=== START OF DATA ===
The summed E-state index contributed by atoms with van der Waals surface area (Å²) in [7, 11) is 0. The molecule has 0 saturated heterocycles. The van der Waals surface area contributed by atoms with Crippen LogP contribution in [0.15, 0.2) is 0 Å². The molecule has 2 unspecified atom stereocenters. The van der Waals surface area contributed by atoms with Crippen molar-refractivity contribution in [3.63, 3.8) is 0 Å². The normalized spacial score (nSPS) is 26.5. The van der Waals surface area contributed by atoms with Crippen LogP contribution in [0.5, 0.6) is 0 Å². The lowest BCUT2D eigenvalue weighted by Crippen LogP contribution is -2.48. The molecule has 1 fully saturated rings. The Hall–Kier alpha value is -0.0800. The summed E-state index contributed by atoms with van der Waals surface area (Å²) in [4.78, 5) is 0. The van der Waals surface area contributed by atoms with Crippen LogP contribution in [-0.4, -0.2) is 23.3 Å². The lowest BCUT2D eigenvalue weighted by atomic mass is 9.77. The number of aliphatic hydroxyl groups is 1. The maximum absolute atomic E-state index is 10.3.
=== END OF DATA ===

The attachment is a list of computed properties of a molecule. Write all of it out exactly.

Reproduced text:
The summed E-state index contributed by atoms with van der Waals surface area (Å²) in [7, 11) is 0. The molecule has 0 saturated heterocycles. The van der Waals surface area contributed by atoms with Crippen LogP contribution in [0.15, 0.2) is 0 Å². The molecule has 2 unspecified atom stereocenters. The van der Waals surface area contributed by atoms with Crippen molar-refractivity contribution in [3.63, 3.8) is 0 Å². The normalized spacial score (nSPS) is 26.5. The van der Waals surface area contributed by atoms with Crippen LogP contribution in [0.5, 0.6) is 0 Å². The lowest BCUT2D eigenvalue weighted by Crippen LogP contribution is -2.48. The molecule has 1 fully saturated rings. The Hall–Kier alpha value is -0.0800. The summed E-state index contributed by atoms with van der Waals surface area (Å²) in [4.78, 5) is 0. The van der Waals surface area contributed by atoms with Crippen LogP contribution in [-0.4, -0.2) is 23.3 Å². The lowest BCUT2D eigenvalue weighted by atomic mass is 9.77. The number of aliphatic hydroxyl groups is 1. The maximum absolute atomic E-state index is 10.3.